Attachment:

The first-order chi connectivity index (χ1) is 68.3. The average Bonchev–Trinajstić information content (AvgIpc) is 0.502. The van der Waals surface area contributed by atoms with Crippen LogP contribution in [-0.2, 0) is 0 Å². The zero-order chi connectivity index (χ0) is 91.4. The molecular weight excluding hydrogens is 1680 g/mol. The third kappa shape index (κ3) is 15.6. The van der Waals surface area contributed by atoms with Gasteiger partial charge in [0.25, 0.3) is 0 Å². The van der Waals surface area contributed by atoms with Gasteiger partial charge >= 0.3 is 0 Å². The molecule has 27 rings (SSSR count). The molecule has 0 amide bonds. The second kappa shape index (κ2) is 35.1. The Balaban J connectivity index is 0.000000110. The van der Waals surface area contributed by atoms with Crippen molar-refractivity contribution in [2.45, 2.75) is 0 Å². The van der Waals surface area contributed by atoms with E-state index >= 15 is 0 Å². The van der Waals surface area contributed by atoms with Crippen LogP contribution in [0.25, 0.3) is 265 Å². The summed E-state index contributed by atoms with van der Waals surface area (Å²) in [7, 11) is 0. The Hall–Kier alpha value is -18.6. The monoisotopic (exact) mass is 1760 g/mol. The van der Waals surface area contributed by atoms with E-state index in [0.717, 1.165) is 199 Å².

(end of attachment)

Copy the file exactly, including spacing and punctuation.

The first-order chi connectivity index (χ1) is 68.3. The average Bonchev–Trinajstić information content (AvgIpc) is 0.502. The van der Waals surface area contributed by atoms with Crippen LogP contribution in [-0.2, 0) is 0 Å². The zero-order chi connectivity index (χ0) is 91.4. The molecular weight excluding hydrogens is 1680 g/mol. The third kappa shape index (κ3) is 15.6. The van der Waals surface area contributed by atoms with Gasteiger partial charge in [0.25, 0.3) is 0 Å². The van der Waals surface area contributed by atoms with Gasteiger partial charge >= 0.3 is 0 Å². The molecule has 27 rings (SSSR count). The molecule has 0 amide bonds. The second kappa shape index (κ2) is 35.1. The Balaban J connectivity index is 0.000000110. The van der Waals surface area contributed by atoms with Crippen molar-refractivity contribution in [2.45, 2.75) is 0 Å². The van der Waals surface area contributed by atoms with E-state index >= 15 is 0 Å². The van der Waals surface area contributed by atoms with Crippen LogP contribution in [0.25, 0.3) is 265 Å². The summed E-state index contributed by atoms with van der Waals surface area (Å²) in [7, 11) is 0. The Hall–Kier alpha value is -18.6. The monoisotopic (exact) mass is 1760 g/mol. The van der Waals surface area contributed by atoms with E-state index in [0.717, 1.165) is 199 Å².